Subjects

The population in this study is detailed elsewhere [3]. One hundred eighty nine patients with diabetes or pre-diabetes and 50 healthy controls were recruited during the period from January 2010 to October 2011 in the present study. Briefly, 31 healthy male and 19 healthy female participants between the ages of 20 and 59 years old with a median age of 50 years old, and who were with fasting serum glucose< 7 mmol/L, were eligible. The patients enrolled are as follows: 12 patients with impaired fasting glucose (IFG, 8 males and 4 females, ages from 31 to 53), 15 patients with impaired glucose tolerance (IGT, 9 males and 6 females, ages from 40 to 56), 25 patients with type 1 diabetes (T1D, 8 males and 17 females, ages from 9 to 33 with a median age of 25 years old), and 137 patients with T2D (85 males and 52 females, ages from 42 to 62 with a median age of 56 years old). T2D patients with complications are as follows: 24 patients with nephropathy (DN, 19 males and 5 females, ages from 28 to 84 with a median age of 60 years old), and 34 patients with DR (15 males and 19 females with an ages range of 29–74 years at median age of 60 years old), and 50 patients with peripheral neuropathy (DPN, 29 males and 21 females, ages range of 27–79 with a median age of 56 years old).

All demographic data for these patients were obtained from the electronic medical records of our hospital. Body mass index (BMI) was calculated as weight in kilograms divided by the square of height in meters (kg/m2). The diagnosis of impaired fasting glucose (IFG) was based on fasting serum glucose level (6.1–6.9 mmol/L) and non-fasting serum glucose level (< 7.8 mmol/L). Impaired glucose tolerance (IGT) was defined by fasting glucose < 7.0 mmol/L, but not non-fasting glucose level in 7.8–11.0 mmol/L. The diagnosis of diabetes was based on fasting serum glucose level (≥ 7.0 mmol/L), 2-h serum glucose level (≥ 11.1 mmol/L), and hemoglobin A1c (HbA1c) value (≥ 6.5%).

Laboratory Measurements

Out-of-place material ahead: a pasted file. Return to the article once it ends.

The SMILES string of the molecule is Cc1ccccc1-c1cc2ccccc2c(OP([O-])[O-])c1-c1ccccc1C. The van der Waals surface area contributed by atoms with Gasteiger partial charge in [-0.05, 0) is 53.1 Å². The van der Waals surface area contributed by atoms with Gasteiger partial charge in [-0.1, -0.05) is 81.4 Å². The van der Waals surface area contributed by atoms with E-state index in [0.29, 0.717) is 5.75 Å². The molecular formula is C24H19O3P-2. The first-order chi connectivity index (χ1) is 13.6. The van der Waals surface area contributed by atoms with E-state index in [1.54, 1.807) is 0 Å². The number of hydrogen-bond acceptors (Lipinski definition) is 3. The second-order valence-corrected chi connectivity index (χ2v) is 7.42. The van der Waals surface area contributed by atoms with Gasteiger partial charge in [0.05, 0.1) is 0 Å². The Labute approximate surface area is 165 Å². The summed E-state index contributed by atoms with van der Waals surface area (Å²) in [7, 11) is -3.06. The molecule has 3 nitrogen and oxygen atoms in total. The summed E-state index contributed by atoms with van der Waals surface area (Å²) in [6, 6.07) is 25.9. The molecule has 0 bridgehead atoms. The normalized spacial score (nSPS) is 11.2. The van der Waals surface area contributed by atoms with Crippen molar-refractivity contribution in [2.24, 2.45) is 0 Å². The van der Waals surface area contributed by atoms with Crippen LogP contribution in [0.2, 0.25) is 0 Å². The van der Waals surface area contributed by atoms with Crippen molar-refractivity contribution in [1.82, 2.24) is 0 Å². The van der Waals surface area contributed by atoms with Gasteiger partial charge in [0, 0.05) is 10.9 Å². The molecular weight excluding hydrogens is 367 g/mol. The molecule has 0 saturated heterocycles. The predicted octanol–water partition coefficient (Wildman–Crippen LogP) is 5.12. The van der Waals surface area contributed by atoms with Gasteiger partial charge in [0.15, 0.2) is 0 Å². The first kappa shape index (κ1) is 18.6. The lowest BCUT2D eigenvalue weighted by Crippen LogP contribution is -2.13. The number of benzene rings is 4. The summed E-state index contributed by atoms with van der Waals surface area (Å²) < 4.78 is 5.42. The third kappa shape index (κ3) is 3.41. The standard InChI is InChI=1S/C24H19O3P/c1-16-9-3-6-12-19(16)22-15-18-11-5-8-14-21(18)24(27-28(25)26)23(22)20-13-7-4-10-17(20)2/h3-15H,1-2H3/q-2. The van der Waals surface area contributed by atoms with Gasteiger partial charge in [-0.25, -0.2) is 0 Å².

Glucose, blood urea nitrogen (BUN), creatinine, total cholesterol (CHO), triglyceride (TG), high-density lipoprotein (HLDL), and low-density lipoprotein cholesterol (LDL) were performed on Hitachi 7600-210 automatic analyzer (Hitachi High-Technologies, Tokyo, Japan). HbA1c were detected on analyzer (BioRad, Hemel Hempstead, UK). Red blood cell (RBC) and hemoglobin were measured on Sysmex XN-series system (Sysmex, Kobe, Japan). Se was detected using inductively coupled plasma spectrometer (ICP-MS, PerkinElmer Life and Analytical Sciences, Inc., CT, USA).

Before blood collection in the morning, each participant fasted for at least 8 h overnight. Samples were collected in commercial tubes for analysis of laboratory parameters, and into special metal-free tubes (Polyethylene centrifugal pipe, Shenhua experimental equipment sales department, Haimen, pre-soaked in 10% v/v nitric acid for 48 h) for analysis of trace element. Blood was centrifuged, separated, and aliquoted within 2 h of collection. Excluding unqualified samples which were hemolysis, lipidemia, and jaundice, all qualified samples were sent to the laboratory for examination as soon as possible. For the detection of trace element, 0.5 ml serum was digested in 2 ml 10% nitric acid at room temperature for 30 min. Subsequently, serum was digested at 100 °C for 2 h. Deionized water was added to each sample to increase the volume to 15 ml. A 24-h urine sample was obtained after admission to measure eGFR. The eGFR was calculated by Cockroft-Gault equation: creatinine clearance (Ccr) = ((140 − age) × body weight)/(serum creatinine × 72) × (0.85, if female) [15].

Comparison of Se Levels in the Patients with T2D Before and After 1-Month Treatment with Simvastatin

The population in this study is detailed elsewhere [3]. We enrolled 24 patients with T2D who were not originally with any lipid-lowering drug. Inclusion criteria were CHO > 6.22 mmol/L and LDL > 4.14 mmol/L. Exclusion criteria were treatment with lipid-lowering drugs. Patients were asked to take simvastatin with 10 mg/day for 1 month. Blood were collected into commercial tubes and special metal-free tubes from the fasted patients at the beginning and the end of the 1 month treatment.

Statistical Analysis

Statistical analysis was performed with SPSS 21.0 (IBM) software. Continuous variables were expressed as median (interquartile range) and categorical variables as number (percent). The data were analyzed using the chi-square test or Fisher’s exact test for categorical variables, or with the Mann-Whitney U test for continuous variables. Spearman rank correlation analysis was used to evaluate the correlations. Baseline characteristics were adjusted for age, sex, BMI, hypertension, and dyslipidemia by analysis of covariance using general linear models. A two-tailed P value of less than or equal to 0.05 was considered as statistically significant.

Results

Study Subjects and Baseline Characteristics

Baseline characteristics of study subjects were detailed in the previously published paper [4]. Compared to control groups, the serum Se level was dramatically lower in patients with T1D and was significantly higher in IFG subjects, while it was not markedly changed in both IGT and T2D groups (Table 1, Fig. 1a). The urinary Se concentration was markedly lower in IGT and T2D groups but not different in IFG and T1D subjects (Table 1, Fig. 1b).
Table 1